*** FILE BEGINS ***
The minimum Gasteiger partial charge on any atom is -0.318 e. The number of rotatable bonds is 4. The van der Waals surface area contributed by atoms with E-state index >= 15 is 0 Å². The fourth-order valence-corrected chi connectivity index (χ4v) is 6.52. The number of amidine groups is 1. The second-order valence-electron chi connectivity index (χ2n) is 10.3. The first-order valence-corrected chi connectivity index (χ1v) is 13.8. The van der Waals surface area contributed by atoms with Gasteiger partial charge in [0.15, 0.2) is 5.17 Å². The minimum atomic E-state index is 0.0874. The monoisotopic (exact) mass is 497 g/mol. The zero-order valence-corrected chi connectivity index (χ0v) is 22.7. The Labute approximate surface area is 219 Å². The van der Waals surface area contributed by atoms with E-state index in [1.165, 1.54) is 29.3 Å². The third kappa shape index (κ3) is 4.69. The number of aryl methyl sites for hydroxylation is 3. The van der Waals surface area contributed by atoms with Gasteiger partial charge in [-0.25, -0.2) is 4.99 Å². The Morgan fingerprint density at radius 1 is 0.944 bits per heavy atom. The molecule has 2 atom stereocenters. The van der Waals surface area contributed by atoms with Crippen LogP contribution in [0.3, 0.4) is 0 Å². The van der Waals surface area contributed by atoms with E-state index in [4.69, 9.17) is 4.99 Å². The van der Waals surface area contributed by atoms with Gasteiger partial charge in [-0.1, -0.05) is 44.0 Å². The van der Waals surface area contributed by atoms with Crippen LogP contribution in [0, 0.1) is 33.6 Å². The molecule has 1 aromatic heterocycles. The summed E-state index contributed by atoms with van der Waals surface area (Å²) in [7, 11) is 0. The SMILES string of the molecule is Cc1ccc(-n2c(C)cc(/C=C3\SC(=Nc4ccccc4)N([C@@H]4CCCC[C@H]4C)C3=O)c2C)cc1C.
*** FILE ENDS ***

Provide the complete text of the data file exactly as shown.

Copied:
The minimum Gasteiger partial charge on any atom is -0.318 e. The number of rotatable bonds is 4. The van der Waals surface area contributed by atoms with E-state index >= 15 is 0 Å². The fourth-order valence-corrected chi connectivity index (χ4v) is 6.52. The number of amidine groups is 1. The second-order valence-electron chi connectivity index (χ2n) is 10.3. The first-order valence-corrected chi connectivity index (χ1v) is 13.8. The van der Waals surface area contributed by atoms with Gasteiger partial charge in [0.15, 0.2) is 5.17 Å². The minimum atomic E-state index is 0.0874. The monoisotopic (exact) mass is 497 g/mol. The zero-order valence-corrected chi connectivity index (χ0v) is 22.7. The Labute approximate surface area is 219 Å². The van der Waals surface area contributed by atoms with E-state index in [1.165, 1.54) is 29.3 Å². The third kappa shape index (κ3) is 4.69. The number of aryl methyl sites for hydroxylation is 3. The van der Waals surface area contributed by atoms with Gasteiger partial charge in [-0.25, -0.2) is 4.99 Å². The Morgan fingerprint density at radius 1 is 0.944 bits per heavy atom. The molecule has 2 atom stereocenters. The van der Waals surface area contributed by atoms with Crippen LogP contribution in [0.3, 0.4) is 0 Å². The van der Waals surface area contributed by atoms with E-state index in [4.69, 9.17) is 4.99 Å². The van der Waals surface area contributed by atoms with Gasteiger partial charge in [-0.1, -0.05) is 44.0 Å². The van der Waals surface area contributed by atoms with Crippen LogP contribution in [0, 0.1) is 33.6 Å². The molecule has 1 aromatic heterocycles. The summed E-state index contributed by atoms with van der Waals surface area (Å²) in [7, 11) is 0. The SMILES string of the molecule is Cc1ccc(-n2c(C)cc(/C=C3\SC(=Nc4ccccc4)N([C@@H]4CCCC[C@H]4C)C3=O)c2C)cc1C.